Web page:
A dynamic and innovative composer, bandleader and trumpeter, Bill Warfield has energized audiences, performers and writers for more than four decades. Warfield’s most recent accomplishments are Mercy Mercy Mercy, recorded on the BluJazz label by the Hell’s Kitchen Funk Orchestra in 2015 and Trumpet Story with Randy Brecker on Planet Arts Records, recorded in 2014.
These recordings are a celebration of the composer’s formative musical experiences. The two groups perform Jazz selections based on the genres of funk, Latin Jazz, and Hard Bop, all arranged by Warfield.
Bill Warfield holds an M.M. in Jazz Commercial Trumpet Performance from the Manhattan School of Music where he received the William H. Borden Award for Outstanding Accomplishment in Jazz/Commercial Music, The Carmine Caruso Award for Outstanding Musicality and Trumpet Performance and the Maynard Ferguson Scholarship. In 1990 he participated in the BMI Jazz Composers Workshop, directed by Bob Brookmeyer and Manny Albam.
Bill started playing the trumpet at age 11 in the Baltimore County public school system. After a few years he began playing with local R & B and soul bands. Around that time, his trumpet teacher, Fred Frey, took him to a concert at the Lyric Theater by the Maryland Youth Symphony Orchestra. After hearing the group, Bill auditioned for it and was accepted. The Youth Orchestra rehearsed in the afternoons in downtown Baltimore and Bill spent his Saturday mornings studying “up the street” at the Peabody Conservatory Preparatory School.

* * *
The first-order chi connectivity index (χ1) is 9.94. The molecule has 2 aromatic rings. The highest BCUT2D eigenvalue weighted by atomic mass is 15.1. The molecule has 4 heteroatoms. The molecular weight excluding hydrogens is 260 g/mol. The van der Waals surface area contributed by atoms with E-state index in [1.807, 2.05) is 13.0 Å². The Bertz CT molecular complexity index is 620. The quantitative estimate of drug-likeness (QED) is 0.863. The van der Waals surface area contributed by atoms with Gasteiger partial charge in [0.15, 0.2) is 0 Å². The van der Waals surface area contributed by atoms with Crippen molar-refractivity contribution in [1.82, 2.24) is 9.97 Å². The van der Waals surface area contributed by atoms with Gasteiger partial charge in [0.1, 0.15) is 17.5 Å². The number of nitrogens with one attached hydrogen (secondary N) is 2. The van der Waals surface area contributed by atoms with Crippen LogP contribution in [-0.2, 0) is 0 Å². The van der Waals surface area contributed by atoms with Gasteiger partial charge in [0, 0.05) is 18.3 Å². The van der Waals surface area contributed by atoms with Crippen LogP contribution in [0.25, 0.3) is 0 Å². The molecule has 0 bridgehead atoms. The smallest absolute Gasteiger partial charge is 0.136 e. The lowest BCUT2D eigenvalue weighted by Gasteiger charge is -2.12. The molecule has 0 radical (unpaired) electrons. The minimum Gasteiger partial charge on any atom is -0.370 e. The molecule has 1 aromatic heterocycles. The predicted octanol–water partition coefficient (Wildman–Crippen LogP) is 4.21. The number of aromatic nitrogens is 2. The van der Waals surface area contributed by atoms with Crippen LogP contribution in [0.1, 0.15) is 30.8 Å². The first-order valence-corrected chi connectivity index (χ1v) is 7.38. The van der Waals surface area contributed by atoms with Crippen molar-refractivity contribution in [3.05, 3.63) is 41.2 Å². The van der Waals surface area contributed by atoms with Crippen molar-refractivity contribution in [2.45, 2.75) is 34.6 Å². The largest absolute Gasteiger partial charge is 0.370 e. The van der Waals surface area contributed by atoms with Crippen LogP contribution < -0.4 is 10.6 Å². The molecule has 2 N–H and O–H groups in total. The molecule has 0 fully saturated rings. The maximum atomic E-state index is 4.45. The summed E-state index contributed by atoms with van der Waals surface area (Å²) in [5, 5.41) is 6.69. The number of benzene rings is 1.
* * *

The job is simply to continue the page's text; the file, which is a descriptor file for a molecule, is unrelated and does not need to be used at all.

As a result of several injuries related to car accidents, at the age of 18, Bill was left without front teeth and the use of a lung. Unable to play the trumpet for a brief time, he picked up a flute and started playing it to restore his wind and breathing.
He entered Peabody but left after one semester because he heard a college Jazz group under the direction of Hank Levy. He enrolled at Towson State College and studied with Hank, spending four years as a featured soloist with the Towson ensemble. The winner of the outstanding Trumpet Player Award at the Quinnipiac College Jazz Festival in 1973, Bill decided that a career as a Jazz Trumpeter was what he wanted. He began frequenting the Jazz clubs in downtown Baltimore and immersed himself in the local jazz scene, performing regularly with musicians such as Sonny Stitt, Mickey Fields, Jimmy Wells and Charles Covington.
Bill left Towson in 1975, but returned as a featured soloist with the Towson Band on their Music Minus One recording 2 + 2 = 5. His feature solo on Levy’s composition “Stillness Runs Deep” was chosen by the National Association of Jazz Educators as one of the top college Jazz recordings that year and can be heard on “Project One". After a few years of performing with local touring bands, Bill was hired by the City of Baltimore to perform and eventually direct the Port City Jazz Ensemble. He used the time with Port City to practice, save, and prepare to move to New York.